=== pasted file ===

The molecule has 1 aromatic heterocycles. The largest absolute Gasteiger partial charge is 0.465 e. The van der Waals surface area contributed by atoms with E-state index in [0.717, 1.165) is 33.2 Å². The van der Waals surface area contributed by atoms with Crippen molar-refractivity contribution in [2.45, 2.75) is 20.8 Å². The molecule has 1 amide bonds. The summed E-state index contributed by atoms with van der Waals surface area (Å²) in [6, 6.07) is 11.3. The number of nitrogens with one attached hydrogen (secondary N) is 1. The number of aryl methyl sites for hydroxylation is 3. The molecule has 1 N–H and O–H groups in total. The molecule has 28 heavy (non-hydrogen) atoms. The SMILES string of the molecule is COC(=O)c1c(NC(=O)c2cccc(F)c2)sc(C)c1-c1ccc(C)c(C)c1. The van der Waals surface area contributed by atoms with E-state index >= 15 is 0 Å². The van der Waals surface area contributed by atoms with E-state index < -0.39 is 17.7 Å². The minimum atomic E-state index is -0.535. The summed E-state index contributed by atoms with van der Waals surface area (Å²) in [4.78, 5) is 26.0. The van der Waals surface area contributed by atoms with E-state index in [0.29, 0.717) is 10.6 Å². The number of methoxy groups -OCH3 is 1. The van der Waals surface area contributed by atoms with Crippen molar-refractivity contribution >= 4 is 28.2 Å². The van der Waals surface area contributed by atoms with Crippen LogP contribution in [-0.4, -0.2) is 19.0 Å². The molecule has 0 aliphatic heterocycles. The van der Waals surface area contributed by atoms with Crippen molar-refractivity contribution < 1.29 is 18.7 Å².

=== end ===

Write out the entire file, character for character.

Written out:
The molecule has 1 aromatic heterocycles. The largest absolute Gasteiger partial charge is 0.465 e. The van der Waals surface area contributed by atoms with E-state index in [0.717, 1.165) is 33.2 Å². The van der Waals surface area contributed by atoms with Crippen molar-refractivity contribution in [2.45, 2.75) is 20.8 Å². The molecule has 1 amide bonds. The summed E-state index contributed by atoms with van der Waals surface area (Å²) in [6, 6.07) is 11.3. The number of nitrogens with one attached hydrogen (secondary N) is 1. The number of aryl methyl sites for hydroxylation is 3. The molecule has 1 N–H and O–H groups in total. The molecule has 28 heavy (non-hydrogen) atoms. The SMILES string of the molecule is COC(=O)c1c(NC(=O)c2cccc(F)c2)sc(C)c1-c1ccc(C)c(C)c1. The van der Waals surface area contributed by atoms with E-state index >= 15 is 0 Å². The van der Waals surface area contributed by atoms with E-state index < -0.39 is 17.7 Å². The minimum atomic E-state index is -0.535. The summed E-state index contributed by atoms with van der Waals surface area (Å²) in [4.78, 5) is 26.0. The van der Waals surface area contributed by atoms with E-state index in [0.29, 0.717) is 10.6 Å². The number of methoxy groups -OCH3 is 1. The van der Waals surface area contributed by atoms with Crippen molar-refractivity contribution >= 4 is 28.2 Å². The van der Waals surface area contributed by atoms with Crippen LogP contribution in [-0.4, -0.2) is 19.0 Å². The molecule has 0 aliphatic heterocycles. The van der Waals surface area contributed by atoms with Crippen molar-refractivity contribution < 1.29 is 18.7 Å².